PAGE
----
1100 5th Avenue
Tulio’s is an Italian bistro found at the top of Downtown Seattle, but at the base of First Hill. I, in the interest of full disclosure, live at the top of First Hill. First Hill has varying degrees of inclines, including a steep segment of Spring Street that must be an incline of forty five to fifty degrees.
What has this got to do with Tulio’s? Well, let’s just say that’s its easier to walk there than it is to walk back, for reasons beyond the mere physical dimensions of First Hill. I ate much at Tulio’s. And more importantly, I ate well. Not fantastic… but well.
This Tuscan Italian bistro has an intimate and cozy atmosphere, of this there is no doubt. The low lights and the non-interesting “traditionalˮ Tuscan dÃ©cor subtley guides your attention to your food and your dining companions.
The menu itself is interesting enough to hold’s one attention for several minutes. Based off the initial menu by Chef Walter Pisano (who has since moved onto other projects…namely Troiani’s on Third), new head chef Tim Ferguson was smart enough to know not to mess with what has worked. The Menu carries such items as the Baccala, Potato and Herb Stuffed Roasted Onion and the Ravioli Filled with Smoked Salmon. I stare at the menu for what seems like hours, finally choosing the Sweet Potato Gnocchi for starters, and then followed by the Grilled Dry Aged Rib Eye.
I ask Linda, my server to recommend a nice wine. She mentions several of which I choose a Terra Blanca Syrah. This promises to be good.
As I sit, waiting patiently for the gnocchi, I am brought some soft, moist focaccia. How often have restaurant forgotten that bread is part of the meal and have given their customers stale, hard crusts. I am lucky. Tulio’s seems to know that bread should be paid attention to.
The gnocchi arrives, and Linda pours the Syrah. I hold off on the wine, wanting to taste these small, infamous morsels of potato. A lightly caramelized crust coats each sweet potato dumpling, giving just a slight crunch as you bite into each. Sage sits in waiting to surprise you once the primary flavor of the sweet potato dissipates from you palate. The buttery undercurrent warms me from head to toe. It’s a fine start to the meal.
The Syrah ends up being a nice compliment to the gnocchi. It coats the tongue with a plum and clove essence, and its tannins hold back their punch, supporting the wine rather than overpowering it. It fits the sweet potato nicely. I’m getting heady. Is this going to be one of the fable “perfectˮ meals?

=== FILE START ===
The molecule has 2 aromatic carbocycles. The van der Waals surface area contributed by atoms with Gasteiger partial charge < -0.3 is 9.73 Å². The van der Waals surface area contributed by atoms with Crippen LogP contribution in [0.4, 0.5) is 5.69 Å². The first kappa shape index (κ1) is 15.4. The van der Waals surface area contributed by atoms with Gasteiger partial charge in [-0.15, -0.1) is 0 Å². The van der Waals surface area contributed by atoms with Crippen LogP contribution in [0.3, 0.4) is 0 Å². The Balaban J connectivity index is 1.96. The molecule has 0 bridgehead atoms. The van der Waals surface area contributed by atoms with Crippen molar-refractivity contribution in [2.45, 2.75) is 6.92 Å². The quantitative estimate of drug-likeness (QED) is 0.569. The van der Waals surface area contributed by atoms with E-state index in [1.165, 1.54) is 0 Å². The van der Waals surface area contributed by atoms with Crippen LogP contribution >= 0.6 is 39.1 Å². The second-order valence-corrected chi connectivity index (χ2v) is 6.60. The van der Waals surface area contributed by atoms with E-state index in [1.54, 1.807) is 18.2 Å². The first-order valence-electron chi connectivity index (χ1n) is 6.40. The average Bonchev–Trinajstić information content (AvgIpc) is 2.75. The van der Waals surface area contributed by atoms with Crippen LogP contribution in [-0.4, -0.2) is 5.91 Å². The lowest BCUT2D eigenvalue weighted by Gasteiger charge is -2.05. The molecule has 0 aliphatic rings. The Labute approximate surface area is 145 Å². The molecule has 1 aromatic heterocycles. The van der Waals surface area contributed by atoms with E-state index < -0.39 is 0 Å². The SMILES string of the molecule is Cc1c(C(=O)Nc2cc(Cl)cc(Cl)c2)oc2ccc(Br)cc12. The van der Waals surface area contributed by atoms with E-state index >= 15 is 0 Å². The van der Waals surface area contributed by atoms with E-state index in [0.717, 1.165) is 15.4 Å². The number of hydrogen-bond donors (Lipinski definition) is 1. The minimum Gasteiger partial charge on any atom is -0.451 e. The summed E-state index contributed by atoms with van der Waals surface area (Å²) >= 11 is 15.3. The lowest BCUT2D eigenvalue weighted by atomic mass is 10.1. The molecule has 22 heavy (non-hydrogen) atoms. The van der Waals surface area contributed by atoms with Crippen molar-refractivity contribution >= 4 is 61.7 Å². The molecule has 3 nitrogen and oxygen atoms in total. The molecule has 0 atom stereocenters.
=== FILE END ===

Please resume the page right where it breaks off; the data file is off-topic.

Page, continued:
Alas, it’s not to be so. The main course arrives: a medium rare rib eye served with ricotta potatoes. It’s smells marvelous, all beefy and moist. I take my knife and slice a piece off carefully.
Damn it. They cooked it medium. But it’s a finely cooked medium, I’ll give them that. Technically proficient, the slab of rib eye is bursting with moistness. Unfortunately, it’s utterly lacking in flavor. I wonder how this can happen while taking several more bites.
I end up blaming the meat industry for this one. In order to make beef a more marketable meal, they have bred cattle to produce a more lean cut of meat. Unfortunately, more lean means less fat. And less fat? That means less flavor. Beef is going the way of Pork in this country, with health concerns taking precedent over little things such as taste.
I search my rib eye for more fat seams. There are none. I sigh a little sigh and resign myself to the fact that the beef is a lifeless lump of cooked muscle tissue, and nothing more. I take a bite of the ricotta potatoes to ease my pain.
I am unimpressed. I several sips of the syrah and push the entrÃ©e away. Only one thing will save this meal now…dessert.
It’s a nice menu, and great care has been given to the choices on the menu. I bypass the standard tiramisu and head for the Pistachio Semifreddo. Linda smiles. I hope this is a good sign.
She arrives with he pistachio mousse on a bed of chocolate sauce, with a bit of Orange confit on top to garnish and compliment. I take a bite. It’s smooth and flavorful. The sweetness of the mousse goes well with the saltiness of the ground nuts. The sauce and confit balance the dessert nicely.
I am pleased. A good meal, although not a great one. As I leave, I look at the walk I have back up the hill and wonder if it was worth the effort.
Yeah, I tell myself. It was.